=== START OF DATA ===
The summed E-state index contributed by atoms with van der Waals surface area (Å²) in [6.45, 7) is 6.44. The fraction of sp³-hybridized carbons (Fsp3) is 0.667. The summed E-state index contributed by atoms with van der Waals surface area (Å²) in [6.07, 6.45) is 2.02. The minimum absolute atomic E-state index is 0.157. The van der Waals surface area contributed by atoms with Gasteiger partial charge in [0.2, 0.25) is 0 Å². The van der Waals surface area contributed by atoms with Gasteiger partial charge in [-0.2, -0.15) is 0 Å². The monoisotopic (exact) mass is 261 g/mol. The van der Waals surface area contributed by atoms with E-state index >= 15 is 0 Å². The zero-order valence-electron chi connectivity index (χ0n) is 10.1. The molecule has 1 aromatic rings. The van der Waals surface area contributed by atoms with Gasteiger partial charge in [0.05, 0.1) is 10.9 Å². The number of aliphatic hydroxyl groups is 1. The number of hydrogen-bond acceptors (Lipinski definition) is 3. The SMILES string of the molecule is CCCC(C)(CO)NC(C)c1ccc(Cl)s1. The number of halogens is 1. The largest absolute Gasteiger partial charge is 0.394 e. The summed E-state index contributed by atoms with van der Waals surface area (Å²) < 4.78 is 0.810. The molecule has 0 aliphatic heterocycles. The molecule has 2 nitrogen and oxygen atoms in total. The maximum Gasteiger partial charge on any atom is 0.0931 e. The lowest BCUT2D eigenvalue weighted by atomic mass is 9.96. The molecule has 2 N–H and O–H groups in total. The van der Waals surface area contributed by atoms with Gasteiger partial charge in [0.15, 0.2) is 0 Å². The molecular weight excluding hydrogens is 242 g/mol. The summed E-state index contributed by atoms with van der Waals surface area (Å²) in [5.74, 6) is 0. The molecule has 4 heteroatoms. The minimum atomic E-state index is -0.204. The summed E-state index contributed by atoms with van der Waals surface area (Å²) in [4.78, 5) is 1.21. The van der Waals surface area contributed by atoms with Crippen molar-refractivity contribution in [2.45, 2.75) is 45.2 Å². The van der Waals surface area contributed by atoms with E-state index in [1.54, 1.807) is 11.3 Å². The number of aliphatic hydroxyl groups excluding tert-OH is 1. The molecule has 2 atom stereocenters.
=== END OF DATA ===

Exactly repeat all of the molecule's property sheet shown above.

The summed E-state index contributed by atoms with van der Waals surface area (Å²) in [6.45, 7) is 6.44. The fraction of sp³-hybridized carbons (Fsp3) is 0.667. The summed E-state index contributed by atoms with van der Waals surface area (Å²) in [6.07, 6.45) is 2.02. The minimum absolute atomic E-state index is 0.157. The van der Waals surface area contributed by atoms with Gasteiger partial charge in [0.2, 0.25) is 0 Å². The van der Waals surface area contributed by atoms with Gasteiger partial charge in [-0.2, -0.15) is 0 Å². The monoisotopic (exact) mass is 261 g/mol. The van der Waals surface area contributed by atoms with E-state index >= 15 is 0 Å². The zero-order valence-electron chi connectivity index (χ0n) is 10.1. The molecule has 1 aromatic rings. The van der Waals surface area contributed by atoms with Gasteiger partial charge in [0.05, 0.1) is 10.9 Å². The number of aliphatic hydroxyl groups is 1. The number of hydrogen-bond acceptors (Lipinski definition) is 3. The SMILES string of the molecule is CCCC(C)(CO)NC(C)c1ccc(Cl)s1. The number of halogens is 1. The largest absolute Gasteiger partial charge is 0.394 e. The summed E-state index contributed by atoms with van der Waals surface area (Å²) < 4.78 is 0.810. The molecule has 0 aliphatic heterocycles. The molecule has 2 nitrogen and oxygen atoms in total. The maximum Gasteiger partial charge on any atom is 0.0931 e. The lowest BCUT2D eigenvalue weighted by atomic mass is 9.96. The molecule has 2 N–H and O–H groups in total. The van der Waals surface area contributed by atoms with Gasteiger partial charge in [0.15, 0.2) is 0 Å². The molecular weight excluding hydrogens is 242 g/mol. The summed E-state index contributed by atoms with van der Waals surface area (Å²) in [5.74, 6) is 0. The molecule has 4 heteroatoms. The minimum atomic E-state index is -0.204. The summed E-state index contributed by atoms with van der Waals surface area (Å²) in [4.78, 5) is 1.21. The van der Waals surface area contributed by atoms with Crippen molar-refractivity contribution in [2.45, 2.75) is 45.2 Å². The van der Waals surface area contributed by atoms with E-state index in [1.54, 1.807) is 11.3 Å². The number of aliphatic hydroxyl groups excluding tert-OH is 1. The molecule has 2 atom stereocenters.